Why Apple’s decision to cut the MacBook Air price was genius

MacBook Air Price

Apple is a company known for its great products, its past and current CEO, its great (and sometimes not so great commercials), and the way it influences people all over the world. However, all of that comes at a price, as Apple products are generally more expensive than its competitors, which has led to some calling Apple’s premium price points the “Apple tax.” That tax, however, may be coming to an end.

In announcing a minor update to the MacBook Air on Tuesday, Apple made a very curious decision, something it doesn’t often do. It cut the price of one of its existing products — the entry-level, 11-inch MacBook Air now starts at $899, down from $999. The 13-inch version starts at $999, and the premium version of both laptops will set you back $1,099 and $1,199, respectively.

By cutting the price on the entry-level MacBook Air to $899, this opens Apple up to a sweet spot for laptops, one where all the growth is.

In a research report a few weeks ago, JPMorgan analyst Rod Hall suggested Apple invoke iAnywhere, essentially making MacBook’s use Apple’s iOS operating system. While this hasn’t happened (at least not yet), Hall does note the best spot to be in the PC market is with laptops ranging in price between $500 and $1,000. Hall estimates that around 55% of all notebooks shipped in 2013 were in this price range, a place Apple had not been before. That’s around 100 million laptops, so it’s a significant market.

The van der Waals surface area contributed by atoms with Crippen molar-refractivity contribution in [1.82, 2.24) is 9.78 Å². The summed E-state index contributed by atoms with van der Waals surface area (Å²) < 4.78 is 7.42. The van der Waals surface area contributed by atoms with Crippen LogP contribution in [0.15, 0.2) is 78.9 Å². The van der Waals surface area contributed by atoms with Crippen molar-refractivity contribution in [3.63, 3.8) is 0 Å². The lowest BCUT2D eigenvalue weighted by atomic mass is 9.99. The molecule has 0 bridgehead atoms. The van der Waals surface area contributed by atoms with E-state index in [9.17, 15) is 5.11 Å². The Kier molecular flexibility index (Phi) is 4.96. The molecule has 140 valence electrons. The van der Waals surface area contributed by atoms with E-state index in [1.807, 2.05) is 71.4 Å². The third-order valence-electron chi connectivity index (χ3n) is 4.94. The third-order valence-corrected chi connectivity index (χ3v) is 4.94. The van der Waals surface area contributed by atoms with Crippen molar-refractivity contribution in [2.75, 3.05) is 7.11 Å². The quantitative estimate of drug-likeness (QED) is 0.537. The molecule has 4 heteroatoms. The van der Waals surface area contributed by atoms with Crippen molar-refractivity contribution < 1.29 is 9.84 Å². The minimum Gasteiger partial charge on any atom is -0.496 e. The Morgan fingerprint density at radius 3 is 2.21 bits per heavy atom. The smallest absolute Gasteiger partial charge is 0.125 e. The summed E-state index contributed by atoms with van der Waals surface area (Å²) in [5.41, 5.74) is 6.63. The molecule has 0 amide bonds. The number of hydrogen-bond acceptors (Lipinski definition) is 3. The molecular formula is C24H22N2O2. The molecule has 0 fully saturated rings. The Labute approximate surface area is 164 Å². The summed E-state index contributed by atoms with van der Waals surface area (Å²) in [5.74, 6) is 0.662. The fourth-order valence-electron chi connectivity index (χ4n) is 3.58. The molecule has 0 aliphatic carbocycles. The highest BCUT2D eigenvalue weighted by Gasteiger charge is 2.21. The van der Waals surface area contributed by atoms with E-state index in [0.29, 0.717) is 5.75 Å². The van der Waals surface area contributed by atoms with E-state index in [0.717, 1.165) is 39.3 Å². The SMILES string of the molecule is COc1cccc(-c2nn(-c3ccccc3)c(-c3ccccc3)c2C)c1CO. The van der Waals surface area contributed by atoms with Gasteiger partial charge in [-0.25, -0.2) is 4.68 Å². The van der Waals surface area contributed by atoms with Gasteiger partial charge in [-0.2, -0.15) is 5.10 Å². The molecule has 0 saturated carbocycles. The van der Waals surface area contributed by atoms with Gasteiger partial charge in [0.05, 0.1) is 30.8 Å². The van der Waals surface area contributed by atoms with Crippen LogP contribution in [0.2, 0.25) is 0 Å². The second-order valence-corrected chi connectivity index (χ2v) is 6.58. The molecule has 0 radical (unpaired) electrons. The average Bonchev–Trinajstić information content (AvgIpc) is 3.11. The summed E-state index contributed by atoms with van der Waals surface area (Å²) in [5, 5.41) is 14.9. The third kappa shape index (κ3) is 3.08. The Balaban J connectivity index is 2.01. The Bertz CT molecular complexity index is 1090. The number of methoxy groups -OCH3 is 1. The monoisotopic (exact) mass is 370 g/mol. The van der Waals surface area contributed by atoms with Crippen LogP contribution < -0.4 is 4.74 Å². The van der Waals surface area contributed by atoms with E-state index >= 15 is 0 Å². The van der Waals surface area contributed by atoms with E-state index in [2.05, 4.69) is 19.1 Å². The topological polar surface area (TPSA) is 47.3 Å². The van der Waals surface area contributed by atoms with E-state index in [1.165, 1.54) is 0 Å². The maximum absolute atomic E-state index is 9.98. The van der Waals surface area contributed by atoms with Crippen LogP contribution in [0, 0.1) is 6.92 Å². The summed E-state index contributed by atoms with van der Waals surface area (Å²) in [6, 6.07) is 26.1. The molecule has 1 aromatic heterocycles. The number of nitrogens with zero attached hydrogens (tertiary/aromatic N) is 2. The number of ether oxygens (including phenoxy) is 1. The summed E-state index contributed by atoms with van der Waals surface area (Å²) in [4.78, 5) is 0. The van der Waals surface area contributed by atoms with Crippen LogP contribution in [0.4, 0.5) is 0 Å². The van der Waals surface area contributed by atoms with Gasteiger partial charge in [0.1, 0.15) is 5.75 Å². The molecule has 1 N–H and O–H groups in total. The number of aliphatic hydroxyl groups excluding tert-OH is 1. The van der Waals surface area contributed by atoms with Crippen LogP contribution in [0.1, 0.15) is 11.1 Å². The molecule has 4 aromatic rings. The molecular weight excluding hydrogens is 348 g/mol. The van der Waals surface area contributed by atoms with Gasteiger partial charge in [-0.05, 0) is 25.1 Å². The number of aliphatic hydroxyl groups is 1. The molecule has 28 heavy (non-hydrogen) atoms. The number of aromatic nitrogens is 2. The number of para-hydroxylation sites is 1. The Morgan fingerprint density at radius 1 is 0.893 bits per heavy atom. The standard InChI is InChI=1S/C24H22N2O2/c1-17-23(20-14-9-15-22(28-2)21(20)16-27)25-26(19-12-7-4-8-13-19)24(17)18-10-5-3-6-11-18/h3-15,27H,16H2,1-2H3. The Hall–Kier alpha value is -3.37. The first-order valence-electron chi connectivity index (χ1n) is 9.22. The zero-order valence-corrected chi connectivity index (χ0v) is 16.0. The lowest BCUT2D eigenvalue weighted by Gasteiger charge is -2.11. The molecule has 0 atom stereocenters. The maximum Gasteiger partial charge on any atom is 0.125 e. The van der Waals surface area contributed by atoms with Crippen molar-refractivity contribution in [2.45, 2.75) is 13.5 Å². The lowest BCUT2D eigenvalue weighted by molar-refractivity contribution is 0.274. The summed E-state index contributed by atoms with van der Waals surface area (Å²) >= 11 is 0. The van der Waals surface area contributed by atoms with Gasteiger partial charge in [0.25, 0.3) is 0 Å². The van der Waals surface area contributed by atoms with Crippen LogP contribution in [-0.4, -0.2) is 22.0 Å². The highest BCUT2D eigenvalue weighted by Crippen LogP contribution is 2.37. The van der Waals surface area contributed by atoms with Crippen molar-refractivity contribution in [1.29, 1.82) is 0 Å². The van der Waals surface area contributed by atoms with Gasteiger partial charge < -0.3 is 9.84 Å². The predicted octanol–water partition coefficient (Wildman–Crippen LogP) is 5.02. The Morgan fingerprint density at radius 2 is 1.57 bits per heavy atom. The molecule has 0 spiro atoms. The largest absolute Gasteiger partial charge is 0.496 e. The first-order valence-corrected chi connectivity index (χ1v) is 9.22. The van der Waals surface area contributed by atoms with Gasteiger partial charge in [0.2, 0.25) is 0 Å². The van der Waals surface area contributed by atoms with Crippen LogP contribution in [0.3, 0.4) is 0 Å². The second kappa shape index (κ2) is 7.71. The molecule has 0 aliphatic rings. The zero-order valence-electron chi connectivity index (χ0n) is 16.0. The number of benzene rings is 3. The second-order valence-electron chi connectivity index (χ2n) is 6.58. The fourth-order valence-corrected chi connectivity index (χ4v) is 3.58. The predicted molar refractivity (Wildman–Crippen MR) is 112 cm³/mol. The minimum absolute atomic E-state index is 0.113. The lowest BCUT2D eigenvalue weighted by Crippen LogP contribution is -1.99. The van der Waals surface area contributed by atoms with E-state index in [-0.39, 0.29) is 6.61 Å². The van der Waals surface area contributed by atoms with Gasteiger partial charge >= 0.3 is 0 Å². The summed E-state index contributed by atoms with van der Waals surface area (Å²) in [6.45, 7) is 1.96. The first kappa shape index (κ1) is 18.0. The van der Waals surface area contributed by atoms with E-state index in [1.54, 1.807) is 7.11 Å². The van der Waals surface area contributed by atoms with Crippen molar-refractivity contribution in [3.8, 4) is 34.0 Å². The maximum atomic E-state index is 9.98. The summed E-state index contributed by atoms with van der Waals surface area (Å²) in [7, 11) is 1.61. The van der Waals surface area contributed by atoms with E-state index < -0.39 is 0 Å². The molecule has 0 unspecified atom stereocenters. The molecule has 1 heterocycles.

Apple sold 4.1 million Macs between January and March, helping generate $5.5 billion in revenue for the fiscal second-quarter. With that in mind, the ability to lower the price point, presumably while not hurting gross margins too much (all Apple did was update the laptop with an Intel Haswell processor), gives Apple the opportunity to sell a few more notebooks than it had been.

While it’s not going to help Apple regain the hyper-growth days of yesteryear, it will allow Apple to tack on a few more percentage points worth of growth, given the price point. Personally, one of the sticking points for me on a MacBook Air has always been the price point, but with this announcement (coupled with the fact Apple has dropped refurbished MacBook Airs to $599), this makes it that much more likely I will buy a MacBook Air this year. I’m sure I’m not alone in that thought process.

Though the PC market isn’t going gangbusters, with Gartner noting it shrank 1.7% year-over-year to 76.6 million units, anything Apple can do to take away growth from its competitors, including HP, Dell, Lenovo and others is a start.

On Apple’s fiscal second-quarter earnings call, Controller (and soon to be CFO Luca Maestri) noted that Apple took global market share with the Mac in the past 31 of 32 quarters. With the price cut, that can only help Apple.

Aside from helping Apple gain market share in the shrinking PC market, it also helps mitigate some of the slowdown seen in the iPad. Last quarter, Apple shipped 16.4 million iPads, which Apple explained as being strong, despite the year-over-year decline from 19.5 million units shipped. One of the chief causes of concern for the iPad has been that larger smartphones can do everything a tablet can, and they aren’t as powerful (yet) to work on for creating content as a PC or a notebook can.

It remains to be seen whether Apple’s price cut does indeed help drive volume to the MacBook Air, but given the fact Apple issued a press release on it, and the amount of coverage it got, I’d say Apple is betting on it.

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